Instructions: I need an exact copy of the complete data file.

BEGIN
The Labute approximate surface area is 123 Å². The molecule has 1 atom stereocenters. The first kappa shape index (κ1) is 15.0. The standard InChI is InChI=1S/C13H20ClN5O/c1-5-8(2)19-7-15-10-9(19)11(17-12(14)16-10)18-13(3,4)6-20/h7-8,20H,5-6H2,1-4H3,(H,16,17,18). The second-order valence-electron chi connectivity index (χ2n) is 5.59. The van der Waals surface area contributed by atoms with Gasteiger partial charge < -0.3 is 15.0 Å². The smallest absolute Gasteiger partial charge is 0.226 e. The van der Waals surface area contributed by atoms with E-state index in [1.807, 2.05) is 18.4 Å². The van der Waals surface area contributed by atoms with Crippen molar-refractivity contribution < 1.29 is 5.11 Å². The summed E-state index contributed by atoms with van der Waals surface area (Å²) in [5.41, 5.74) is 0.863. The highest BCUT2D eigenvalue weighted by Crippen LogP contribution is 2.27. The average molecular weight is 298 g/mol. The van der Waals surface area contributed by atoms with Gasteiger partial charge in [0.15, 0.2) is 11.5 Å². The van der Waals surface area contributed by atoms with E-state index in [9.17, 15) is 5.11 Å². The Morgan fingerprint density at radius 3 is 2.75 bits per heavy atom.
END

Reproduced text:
The Labute approximate surface area is 123 Å². The molecule has 1 atom stereocenters. The first kappa shape index (κ1) is 15.0. The standard InChI is InChI=1S/C13H20ClN5O/c1-5-8(2)19-7-15-10-9(19)11(17-12(14)16-10)18-13(3,4)6-20/h7-8,20H,5-6H2,1-4H3,(H,16,17,18). The second-order valence-electron chi connectivity index (χ2n) is 5.59. The van der Waals surface area contributed by atoms with Gasteiger partial charge < -0.3 is 15.0 Å². The smallest absolute Gasteiger partial charge is 0.226 e. The van der Waals surface area contributed by atoms with E-state index in [1.807, 2.05) is 18.4 Å². The van der Waals surface area contributed by atoms with Crippen molar-refractivity contribution < 1.29 is 5.11 Å². The summed E-state index contributed by atoms with van der Waals surface area (Å²) in [5.41, 5.74) is 0.863. The highest BCUT2D eigenvalue weighted by Crippen LogP contribution is 2.27. The average molecular weight is 298 g/mol. The van der Waals surface area contributed by atoms with Gasteiger partial charge in [0.15, 0.2) is 11.5 Å². The van der Waals surface area contributed by atoms with E-state index in [9.17, 15) is 5.11 Å². The Morgan fingerprint density at radius 3 is 2.75 bits per heavy atom.